DEREK HASLAM

COLNE, LANCASHIRE

Sir: Antony Gelberg's letter made depressing reading, in stark contrast to the calm, humane and heart-warming letter from Bruce Paley (10 August).

If the Government follows Gelberg's fortress approach to combat terrorism, and it shows every indication of so doing, life will become less and less worth living, in what will be the national equivalent of a gated community. The reinforcement of our growing siege mentality won't even bring success in its own narrow, bitter aims.

Gelberg is just plain wrong, and dangerously so, in his belief that "to try and explain, let alone defend, the actions of wannabe terrorists is both pointless and dangerous. We blame ourselves, as if we have done something wrong, which has given them no alternative other than to express their frustration by random killing of innocent people." We (or our, the US and Israeli governments in particular) have indeed done something wrong, and while nothing can justify the extreme reaction by suicide bombers, to refuse to seek to peace by beginning to right those well-understood wrongs would be unforgivable.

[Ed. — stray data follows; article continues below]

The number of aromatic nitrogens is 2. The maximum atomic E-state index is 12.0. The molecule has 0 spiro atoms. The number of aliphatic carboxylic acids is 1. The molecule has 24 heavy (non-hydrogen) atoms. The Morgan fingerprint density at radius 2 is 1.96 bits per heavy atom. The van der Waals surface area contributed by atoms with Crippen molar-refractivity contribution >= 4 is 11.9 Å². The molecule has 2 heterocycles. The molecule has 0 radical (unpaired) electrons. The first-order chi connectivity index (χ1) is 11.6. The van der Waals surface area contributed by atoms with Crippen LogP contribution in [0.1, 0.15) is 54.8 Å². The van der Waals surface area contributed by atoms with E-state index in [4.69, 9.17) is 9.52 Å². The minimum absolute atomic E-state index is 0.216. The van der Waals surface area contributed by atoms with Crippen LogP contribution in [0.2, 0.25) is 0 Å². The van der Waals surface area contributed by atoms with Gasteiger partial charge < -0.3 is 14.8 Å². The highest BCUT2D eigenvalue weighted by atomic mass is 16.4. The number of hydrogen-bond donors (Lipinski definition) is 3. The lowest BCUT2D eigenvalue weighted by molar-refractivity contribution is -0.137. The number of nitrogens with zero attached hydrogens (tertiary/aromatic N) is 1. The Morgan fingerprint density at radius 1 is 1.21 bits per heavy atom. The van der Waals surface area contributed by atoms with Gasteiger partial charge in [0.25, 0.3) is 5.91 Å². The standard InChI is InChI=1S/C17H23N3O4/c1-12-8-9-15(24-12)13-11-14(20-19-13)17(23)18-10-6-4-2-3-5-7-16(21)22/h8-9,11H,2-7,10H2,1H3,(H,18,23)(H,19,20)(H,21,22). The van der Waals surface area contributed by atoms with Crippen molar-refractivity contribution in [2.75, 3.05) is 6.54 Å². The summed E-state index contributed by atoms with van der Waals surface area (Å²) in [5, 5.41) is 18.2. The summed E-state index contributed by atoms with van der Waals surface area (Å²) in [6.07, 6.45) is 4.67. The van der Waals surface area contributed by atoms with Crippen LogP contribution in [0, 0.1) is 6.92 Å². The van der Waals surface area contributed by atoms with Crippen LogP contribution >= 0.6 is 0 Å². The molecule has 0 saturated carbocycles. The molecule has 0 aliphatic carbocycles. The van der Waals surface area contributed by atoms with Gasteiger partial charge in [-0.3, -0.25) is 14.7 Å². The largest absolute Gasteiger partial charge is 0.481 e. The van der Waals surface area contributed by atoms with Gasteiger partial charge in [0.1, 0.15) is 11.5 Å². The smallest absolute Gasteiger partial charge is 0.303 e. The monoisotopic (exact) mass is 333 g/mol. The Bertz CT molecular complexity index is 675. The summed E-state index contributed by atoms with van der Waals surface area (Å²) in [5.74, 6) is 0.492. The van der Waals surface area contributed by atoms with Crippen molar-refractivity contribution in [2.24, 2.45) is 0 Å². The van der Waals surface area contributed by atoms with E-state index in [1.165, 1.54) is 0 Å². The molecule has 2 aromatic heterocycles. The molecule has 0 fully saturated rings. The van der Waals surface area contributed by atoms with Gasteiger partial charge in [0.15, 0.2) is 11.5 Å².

EDDIE DOUGALL

WALSHAM LE WILLOWS, SUFFOLK

Sir: Tony Blair is in Barbados so let me be the first to say that anyone who may have plotted to destroy aeroplanes mid-Atlantic did so because they hate our freedom. Don't let it be said that their plans were in any way a response to Bush and Blair's illegal invasion of Iraq, Bush and Blair's ill-judged and erroneous "war on terror" or Bush and Blair's callous and negligent refusal to call for an immediate ceasefire in the Hizbollah/Israel conflict. Such a suggestion would be monstrous.

PAUL TYLER

CANVEY ISLAND, ESSEX